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Last Updated: Friday, 14 September 2007, 18:19 GMT 19:19 UK
McLaren exposed by spy evidence
By Andrew Benson
BBC Sport at Spa-Francorchamps

McLaren drivers Fernando Alonso (left) and Pedro de la Rosa are implicated
Alonso (left) and Pedro de la Rosa are mentioned in the FIA report
McLaren received a systematic flow of information from a spy within rivals Ferrari for nearly three months this year, the FIA has revealed.

Drivers Fernando Alonso and Pedro de la Rosa were aware of the information.

It was the possession of this "highly sensitive" data that led the FIA to fine McLaren 49.2m and deduct their constructors' championship points.

The information came to McLaren chief designer Mike Coughlan from Ferrari chief mechanic Nigel Stepney.

The data McLaren received over the three-month period concerned the Ferrari car's brakes, weight distribution, aerodynamic balance and tyre inflation.

In a 16-page document, the FIA said e-mails showed that test driver De la Rosa and reigning world champion Alonso had been aware of the Ferrari data.

All the information from Ferrari is very reliable

Pedro de la Rosa in an e-mail to Fernando Alonso on 25 March

"The emails show unequivocally that both Mr Alonso and Mr de la Rosa received confidential Ferrari information via Mike Coughlan.

"Both drivers knew that this information was confidential Ferrari information and that both knew that the information was being received by Coughlan from Nigel Stepney," the report states.

In what is being viewed as the most damning section of the report, the FIA has published an e-mail exchange between De la Rosa and Alonso.

"All the information from Ferrari is very reliable," De la Rosa wrote to Alonso on 25 March in an exchange about the Ferrari's weight distribution.

"It comes from Nigel Stepney, their former chief mechanic - I don't know what post he holds now.

"He's the same person who told us in Australia that Kimi (Raikkonen) was stopping in lap 18. He's very friendly with Mike Coughlan, our chief designer and he told him that."

These are the main points raised in the statement on the FIA website:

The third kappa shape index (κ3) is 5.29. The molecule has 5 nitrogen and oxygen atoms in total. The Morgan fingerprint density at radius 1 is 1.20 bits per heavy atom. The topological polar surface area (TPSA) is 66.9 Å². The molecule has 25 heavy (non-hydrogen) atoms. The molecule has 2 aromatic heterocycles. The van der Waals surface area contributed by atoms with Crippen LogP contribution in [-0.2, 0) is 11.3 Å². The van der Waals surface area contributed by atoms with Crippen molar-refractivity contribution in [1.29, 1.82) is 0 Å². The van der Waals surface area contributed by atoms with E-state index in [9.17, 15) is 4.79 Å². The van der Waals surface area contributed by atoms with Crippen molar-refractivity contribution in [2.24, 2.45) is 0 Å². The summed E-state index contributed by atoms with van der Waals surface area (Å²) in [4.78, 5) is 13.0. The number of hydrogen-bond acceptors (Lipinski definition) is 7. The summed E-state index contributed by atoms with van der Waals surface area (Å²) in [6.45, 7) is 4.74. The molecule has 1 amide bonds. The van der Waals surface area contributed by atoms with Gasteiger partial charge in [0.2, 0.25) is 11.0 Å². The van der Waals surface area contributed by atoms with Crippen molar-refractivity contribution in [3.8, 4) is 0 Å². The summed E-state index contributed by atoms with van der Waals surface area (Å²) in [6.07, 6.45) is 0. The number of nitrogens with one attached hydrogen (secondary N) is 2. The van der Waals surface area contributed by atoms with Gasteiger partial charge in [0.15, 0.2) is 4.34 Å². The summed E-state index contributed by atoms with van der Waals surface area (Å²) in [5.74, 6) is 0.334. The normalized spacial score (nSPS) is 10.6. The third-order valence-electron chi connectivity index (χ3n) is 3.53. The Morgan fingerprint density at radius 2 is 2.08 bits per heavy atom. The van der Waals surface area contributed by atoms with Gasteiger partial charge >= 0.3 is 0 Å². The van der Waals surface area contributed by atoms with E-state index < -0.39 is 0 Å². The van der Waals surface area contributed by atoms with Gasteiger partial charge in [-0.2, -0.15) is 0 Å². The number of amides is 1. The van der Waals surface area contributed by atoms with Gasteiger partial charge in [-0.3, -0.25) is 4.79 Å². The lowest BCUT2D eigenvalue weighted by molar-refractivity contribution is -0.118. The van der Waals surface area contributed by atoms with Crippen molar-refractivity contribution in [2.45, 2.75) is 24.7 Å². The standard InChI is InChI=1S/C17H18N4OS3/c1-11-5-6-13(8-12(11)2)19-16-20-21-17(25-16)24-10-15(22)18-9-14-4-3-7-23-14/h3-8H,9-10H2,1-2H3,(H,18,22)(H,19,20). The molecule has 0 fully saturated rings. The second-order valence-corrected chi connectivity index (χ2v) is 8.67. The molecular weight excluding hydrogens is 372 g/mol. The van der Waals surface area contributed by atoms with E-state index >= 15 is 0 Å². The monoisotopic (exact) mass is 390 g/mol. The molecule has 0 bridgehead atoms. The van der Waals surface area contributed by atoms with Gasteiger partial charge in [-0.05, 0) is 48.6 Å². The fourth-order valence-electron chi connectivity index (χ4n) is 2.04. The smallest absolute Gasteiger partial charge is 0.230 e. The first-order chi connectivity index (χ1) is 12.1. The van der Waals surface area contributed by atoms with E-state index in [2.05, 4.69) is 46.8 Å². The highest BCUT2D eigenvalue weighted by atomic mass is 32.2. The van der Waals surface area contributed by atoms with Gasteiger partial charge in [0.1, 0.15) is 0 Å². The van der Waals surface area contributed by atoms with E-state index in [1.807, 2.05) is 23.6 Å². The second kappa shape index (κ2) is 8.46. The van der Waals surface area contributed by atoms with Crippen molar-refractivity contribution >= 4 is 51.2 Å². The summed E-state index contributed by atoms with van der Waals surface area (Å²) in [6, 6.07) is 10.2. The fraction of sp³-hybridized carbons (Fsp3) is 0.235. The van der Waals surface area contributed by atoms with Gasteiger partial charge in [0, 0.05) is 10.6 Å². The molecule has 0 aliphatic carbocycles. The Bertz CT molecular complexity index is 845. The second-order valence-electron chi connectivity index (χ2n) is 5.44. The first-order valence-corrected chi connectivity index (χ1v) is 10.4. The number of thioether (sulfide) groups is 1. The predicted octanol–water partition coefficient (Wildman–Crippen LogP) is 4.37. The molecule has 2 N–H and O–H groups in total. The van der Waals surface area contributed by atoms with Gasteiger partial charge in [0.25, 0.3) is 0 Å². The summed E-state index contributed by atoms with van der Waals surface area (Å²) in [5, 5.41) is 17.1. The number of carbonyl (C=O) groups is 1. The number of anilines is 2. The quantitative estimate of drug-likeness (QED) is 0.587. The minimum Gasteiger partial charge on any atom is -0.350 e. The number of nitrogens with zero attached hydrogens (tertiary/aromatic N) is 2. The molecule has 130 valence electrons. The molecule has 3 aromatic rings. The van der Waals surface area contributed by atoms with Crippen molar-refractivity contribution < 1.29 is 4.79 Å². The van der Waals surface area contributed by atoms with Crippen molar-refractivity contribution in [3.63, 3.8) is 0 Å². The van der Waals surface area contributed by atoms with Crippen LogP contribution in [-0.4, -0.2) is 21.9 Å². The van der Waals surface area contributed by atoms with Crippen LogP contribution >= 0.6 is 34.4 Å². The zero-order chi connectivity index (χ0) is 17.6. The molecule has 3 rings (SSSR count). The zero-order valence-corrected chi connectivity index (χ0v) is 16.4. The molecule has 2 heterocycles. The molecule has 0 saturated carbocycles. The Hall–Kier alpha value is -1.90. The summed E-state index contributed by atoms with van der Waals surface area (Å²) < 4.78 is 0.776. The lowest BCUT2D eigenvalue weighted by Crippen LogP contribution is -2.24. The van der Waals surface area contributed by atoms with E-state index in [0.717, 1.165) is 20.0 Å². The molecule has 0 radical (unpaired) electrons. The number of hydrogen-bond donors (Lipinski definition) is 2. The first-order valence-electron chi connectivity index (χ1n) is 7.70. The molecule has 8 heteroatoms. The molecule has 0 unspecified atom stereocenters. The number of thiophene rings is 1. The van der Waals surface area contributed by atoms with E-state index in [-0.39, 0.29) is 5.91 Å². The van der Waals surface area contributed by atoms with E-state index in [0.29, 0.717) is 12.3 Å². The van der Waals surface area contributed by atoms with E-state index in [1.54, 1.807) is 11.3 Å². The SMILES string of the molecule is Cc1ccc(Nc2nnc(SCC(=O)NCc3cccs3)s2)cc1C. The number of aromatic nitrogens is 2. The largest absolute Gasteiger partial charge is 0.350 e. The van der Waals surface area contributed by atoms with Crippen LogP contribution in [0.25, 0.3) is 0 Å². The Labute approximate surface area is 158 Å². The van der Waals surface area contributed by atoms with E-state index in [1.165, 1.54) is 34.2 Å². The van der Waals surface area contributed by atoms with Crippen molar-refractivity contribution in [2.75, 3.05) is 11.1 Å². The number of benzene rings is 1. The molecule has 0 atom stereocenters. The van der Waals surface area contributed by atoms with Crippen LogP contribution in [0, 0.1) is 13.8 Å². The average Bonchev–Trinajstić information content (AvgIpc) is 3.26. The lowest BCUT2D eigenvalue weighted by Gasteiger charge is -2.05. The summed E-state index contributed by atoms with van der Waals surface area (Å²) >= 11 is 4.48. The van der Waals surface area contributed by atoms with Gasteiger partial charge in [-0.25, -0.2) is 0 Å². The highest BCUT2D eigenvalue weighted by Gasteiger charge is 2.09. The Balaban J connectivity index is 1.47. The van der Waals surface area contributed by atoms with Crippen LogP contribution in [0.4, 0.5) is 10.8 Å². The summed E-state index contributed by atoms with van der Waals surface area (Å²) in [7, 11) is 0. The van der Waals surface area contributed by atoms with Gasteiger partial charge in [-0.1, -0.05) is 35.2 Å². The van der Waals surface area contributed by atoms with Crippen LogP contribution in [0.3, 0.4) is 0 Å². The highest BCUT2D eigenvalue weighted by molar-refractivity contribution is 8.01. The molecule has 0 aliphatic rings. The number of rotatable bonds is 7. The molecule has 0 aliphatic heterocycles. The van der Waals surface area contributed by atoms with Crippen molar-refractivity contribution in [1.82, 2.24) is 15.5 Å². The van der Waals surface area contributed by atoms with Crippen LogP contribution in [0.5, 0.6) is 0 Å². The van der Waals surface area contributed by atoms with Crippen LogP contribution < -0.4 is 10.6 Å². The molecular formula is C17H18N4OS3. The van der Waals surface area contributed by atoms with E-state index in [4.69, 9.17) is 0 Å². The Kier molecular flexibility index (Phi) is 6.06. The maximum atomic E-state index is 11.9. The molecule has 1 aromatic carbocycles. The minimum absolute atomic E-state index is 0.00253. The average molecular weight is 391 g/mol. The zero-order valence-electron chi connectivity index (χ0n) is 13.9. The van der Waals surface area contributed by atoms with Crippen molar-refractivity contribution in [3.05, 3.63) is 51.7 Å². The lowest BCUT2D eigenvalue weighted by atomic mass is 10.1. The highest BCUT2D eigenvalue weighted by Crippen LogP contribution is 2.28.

• Coughlan had more information than previously appreciated

  • Information included sensitive technical information and sporting strategy

  • De la Rosa requested and received secret Ferrari data

  • The information was shared with Alonso

  • Intention by McLaren personnel to use data in their own testing

McLaren boss Ron Dennis revealed after the decision that he had tipped off the FIA about evidence that ultimately led to sucha huge fine.

"Once I became aware that new evidence might exist, which I did on the morning of the Hungarian Grand Prix (5 August), I immediately phoned the FIA to keep them informed," he said.

And asked if he thought the e-mails influenced the FIA judgement, Alonso told BBC Radio 5live: "I don't think so, not at all."

The extent of the information Coughlan received about the Ferrari goes far beyond what was revealed at a first meeting of the FIA's world motorsport council in July.

At that time, the FIA decided not to punish McLaren because there was no proof the information had been used "in such a way as to interfere with the running of the FIA F1 world championship".

But the new evidence persuaded the world council to change its verdict at Thursday's meeting.

De la Rosa revealed plans to test Ferrari's weight distribution in McLaren's simulator, plans that were later abandoned.

Waltond on 606

It was revealed that Alonso agreed it was "very important" that McLaren tried out the gas Ferrari were using to inflate their car's tyres.

It also emerged that De la Rosa had asked Coughlan for specific details of Ferrari's braking system, and that the designer revealed to the test driver "we are looking at something similar".

The document appears to explode the view that this was only a case of two rogue employees using the information to find better jobs at other teams, and that the confidential information had not been circulated within McLaren, as the team contended at the first world council meeting.

The world council said it had decided to inflict such a heavy punishment on McLaren because "there was an intention on the part of a number of McLaren personnel to use some of the Ferrari confidential information in its own testing".

It added: "The evidence leads the WMSC to conclude that some degree of sporting advantage was obtained, though it may forever be impossible to quantify that advantage in concrete terms."

Dennis insisted that his personal future with McLaren had "never been in doubt" and dismissed any thought that the size of the fine could threaten his team's future.

"Firstly, we will effectively still have as an offset the revenue from the points earned to date," said Dennis.

"That will effectively halve the size of the cheque we have to sign, if we ultimately accept this fine.

"But, as you can see if you read our accounts, we turn over roughly US$450-500m a year, and we are debt-free, so obviously we are a very strong company with phenomenal growth."

McLaren are still to decide whether they will appeal against the judgment.

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